Education

Double Speak

An innovative charter school in Pawtucket addresses the increasing need for bilingual education

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I have long admired International Charter School (ICS), not only for its dual-language programs in Portuguese/English and Spanish/English but also for its emphasis on cultural and social-emotional competence. When we were looking at elementary schools for our first-born, hoping to find one that would see our kid as more than a test score, we fell hard for ICS. Though our family speaks English exclusively at home, we knew from experience and research that early immersive language learning provided children with unmatchable opportunities to learn another language, think beyond their local communities and cultures and gain a cognitive advantage conferred through thoughtful two-way language immersion. Alas, we did not come up winners in the charter school lottery and chose what turned out to be another wonderful public school. It’s likely that some of you experienced a similar result: last year, 779 students applied for 54 available seats.

Founded in 2001 and located in Pawtucket’s Oak Hill neighborhood, ICS serves 324 students in kindergarten through fifth grade. Students devote half of the school day to learning in English and the other half to either Portuguese or Spanish, moving through an integrated curriculum. Though students enter ICS with language and literacy skills that span a wide continuum, ICS meets all students and their families where they are, moving students through their dual language studies even if they do not speak a word of English, Spanish or Portuguese at the outset, sharing information in families’ home languages, and offering language learning support to all. English Language Learners develop competence in both their home language and English as they move through school. Native English speakers gain skills in a second language as they gain academic skills, and all families can support their children’s learning in their home language. This is a key distinction from a standard English as a Second Language approach, which devalues students’ home languages and elevates English language acquisition. In a dual language setting, students’ native language skills are necessarily assets.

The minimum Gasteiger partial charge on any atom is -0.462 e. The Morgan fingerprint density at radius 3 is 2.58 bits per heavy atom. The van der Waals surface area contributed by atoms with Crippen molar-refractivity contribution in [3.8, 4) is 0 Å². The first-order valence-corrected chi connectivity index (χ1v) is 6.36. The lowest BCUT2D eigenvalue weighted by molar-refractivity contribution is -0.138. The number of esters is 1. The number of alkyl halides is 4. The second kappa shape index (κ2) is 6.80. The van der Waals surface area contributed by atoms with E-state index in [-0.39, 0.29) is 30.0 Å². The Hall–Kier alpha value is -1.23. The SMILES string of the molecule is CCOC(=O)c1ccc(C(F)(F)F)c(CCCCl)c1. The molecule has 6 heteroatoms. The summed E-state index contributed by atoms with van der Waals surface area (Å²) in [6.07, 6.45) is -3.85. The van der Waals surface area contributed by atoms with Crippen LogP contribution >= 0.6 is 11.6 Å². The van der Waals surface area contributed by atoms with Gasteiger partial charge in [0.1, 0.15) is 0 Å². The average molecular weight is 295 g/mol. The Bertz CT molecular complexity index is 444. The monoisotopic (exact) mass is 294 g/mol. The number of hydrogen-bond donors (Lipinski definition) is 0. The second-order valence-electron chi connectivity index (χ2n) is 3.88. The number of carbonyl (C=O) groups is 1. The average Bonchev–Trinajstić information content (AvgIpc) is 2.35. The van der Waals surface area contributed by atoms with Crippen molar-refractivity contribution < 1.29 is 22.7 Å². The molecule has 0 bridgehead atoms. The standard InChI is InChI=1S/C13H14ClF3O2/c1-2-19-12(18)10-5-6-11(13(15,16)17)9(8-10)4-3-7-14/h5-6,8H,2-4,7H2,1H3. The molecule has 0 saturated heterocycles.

Nationally, the number of two-way immersion programs has increased more than ten-fold since 2000, and dual language programs are increasing within Rhode Island, albeit at a slower rate. In addition to Leviton Dual Language School, a Spanish-English Providence Public School, South Kingstown and Pawtucket have launched dual language initiatives for which ICS provided professional development. Knowing that many Rhode Island families are on the wrong side of dual language education supply and demand, I asked Dr. Julie Nora, ICS’s director, why such programs weren’t proliferating at a faster rate. Nora shared that one limiting factor is a chronic short supply of qualified dual language teachers. Dual language educators must be proficient in the language of instruction, language learning strategies, pedagogical skills and mastery of subject material, and such educators aren’t entering the profession to fill demand. The United States Department of Education has designated bilingual K-12 educators as an area of critical need in Rhode Island every year since 1990.

ICS must also address the need for curriculum and testing material translation. In order to comply with Common Core mandates, Nora and her team require substantial additional funding to translate essential curriculum; Portuguese versions of Common Core-compliant curriculum are a particular concern. Because ICS is a public charter school, with no funding above and beyond other public elementary schools, the school’s board of trustees, families and community support such fundraising challenges, which are ongoing.

ICS also strongly values cross-cultural competence, viewing the cultural diversity of its students as a further asset. “Documenting Cultural Communities,” an annual third-grade social studies project, exemplifies ICS’s thoughtful approach to culture, families and learning. Led by artist in residence Mary Beth Meehan – an ICS parent well known for the large-format selections from her “Seen/Unseen” portrait series that currently grace buildings in downtown Providence – this ten-week project puts cameras into students’ hands, teaching them to document their lives in images and words. Reflecting on the project, Meehan commented, “Every year, the kids amaze me with how rich their lives are.”

With our city’s cultural and linguistic diversity in mind, ICS provides a powerful example of how to educate students respectfully and equitably by using their diversity as an asset rather than an obstacle to standardization. While it’s clearly unfortunate that growth of such programs is necessarily complicated by the scarcity of qualified teachers and other factors, this is a problem that we need to lean into so that many more of our young people can become the bilingual, biliterate and culturally receptive adults on whom Rhode Island’s future depends.

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